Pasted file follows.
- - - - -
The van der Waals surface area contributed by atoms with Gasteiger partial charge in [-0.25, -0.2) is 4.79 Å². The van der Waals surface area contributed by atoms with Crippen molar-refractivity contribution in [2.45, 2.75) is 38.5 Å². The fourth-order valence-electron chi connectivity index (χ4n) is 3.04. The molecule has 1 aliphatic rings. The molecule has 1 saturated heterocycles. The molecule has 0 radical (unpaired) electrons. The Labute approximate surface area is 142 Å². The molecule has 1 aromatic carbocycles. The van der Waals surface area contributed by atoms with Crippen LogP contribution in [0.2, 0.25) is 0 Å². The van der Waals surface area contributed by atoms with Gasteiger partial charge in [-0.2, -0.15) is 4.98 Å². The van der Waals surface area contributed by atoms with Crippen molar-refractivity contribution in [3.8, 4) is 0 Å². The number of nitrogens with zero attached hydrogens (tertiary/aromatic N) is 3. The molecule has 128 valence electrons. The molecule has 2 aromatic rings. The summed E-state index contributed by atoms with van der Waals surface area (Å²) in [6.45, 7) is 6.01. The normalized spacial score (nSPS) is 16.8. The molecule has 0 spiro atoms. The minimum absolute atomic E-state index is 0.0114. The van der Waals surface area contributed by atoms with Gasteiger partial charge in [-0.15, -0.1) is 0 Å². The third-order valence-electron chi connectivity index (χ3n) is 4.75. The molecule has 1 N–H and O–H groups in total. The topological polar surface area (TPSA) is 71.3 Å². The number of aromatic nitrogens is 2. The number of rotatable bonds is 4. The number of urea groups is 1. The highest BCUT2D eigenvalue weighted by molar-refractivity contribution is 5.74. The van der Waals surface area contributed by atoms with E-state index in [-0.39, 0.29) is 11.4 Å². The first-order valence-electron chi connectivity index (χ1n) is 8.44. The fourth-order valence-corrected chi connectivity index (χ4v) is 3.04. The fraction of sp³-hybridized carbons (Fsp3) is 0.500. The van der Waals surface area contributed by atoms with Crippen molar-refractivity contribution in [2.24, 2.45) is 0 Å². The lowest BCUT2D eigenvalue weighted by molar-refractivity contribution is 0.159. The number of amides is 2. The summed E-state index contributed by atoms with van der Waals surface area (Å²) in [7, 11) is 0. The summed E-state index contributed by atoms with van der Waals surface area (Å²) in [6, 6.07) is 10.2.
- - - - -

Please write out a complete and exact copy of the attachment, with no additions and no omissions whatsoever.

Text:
The van der Waals surface area contributed by atoms with Gasteiger partial charge in [-0.25, -0.2) is 4.79 Å². The van der Waals surface area contributed by atoms with Crippen molar-refractivity contribution in [2.45, 2.75) is 38.5 Å². The fourth-order valence-electron chi connectivity index (χ4n) is 3.04. The molecule has 1 aliphatic rings. The molecule has 1 saturated heterocycles. The molecule has 0 radical (unpaired) electrons. The Labute approximate surface area is 142 Å². The molecule has 1 aromatic carbocycles. The van der Waals surface area contributed by atoms with Crippen LogP contribution in [0.2, 0.25) is 0 Å². The van der Waals surface area contributed by atoms with Gasteiger partial charge in [-0.2, -0.15) is 4.98 Å². The van der Waals surface area contributed by atoms with Crippen molar-refractivity contribution in [3.8, 4) is 0 Å². The number of nitrogens with zero attached hydrogens (tertiary/aromatic N) is 3. The molecule has 128 valence electrons. The molecule has 2 aromatic rings. The summed E-state index contributed by atoms with van der Waals surface area (Å²) in [6.45, 7) is 6.01. The normalized spacial score (nSPS) is 16.8. The molecule has 0 spiro atoms. The minimum absolute atomic E-state index is 0.0114. The van der Waals surface area contributed by atoms with Gasteiger partial charge in [-0.15, -0.1) is 0 Å². The third-order valence-electron chi connectivity index (χ3n) is 4.75. The molecule has 1 N–H and O–H groups in total. The topological polar surface area (TPSA) is 71.3 Å². The number of aromatic nitrogens is 2. The number of rotatable bonds is 4. The number of urea groups is 1. The highest BCUT2D eigenvalue weighted by molar-refractivity contribution is 5.74. The van der Waals surface area contributed by atoms with E-state index in [-0.39, 0.29) is 11.4 Å². The first-order valence-electron chi connectivity index (χ1n) is 8.44. The fourth-order valence-corrected chi connectivity index (χ4v) is 3.04. The fraction of sp³-hybridized carbons (Fsp3) is 0.500. The van der Waals surface area contributed by atoms with Crippen molar-refractivity contribution in [2.24, 2.45) is 0 Å². The lowest BCUT2D eigenvalue weighted by molar-refractivity contribution is 0.159. The number of amides is 2. The summed E-state index contributed by atoms with van der Waals surface area (Å²) in [7, 11) is 0. The summed E-state index contributed by atoms with van der Waals surface area (Å²) in [6, 6.07) is 10.2.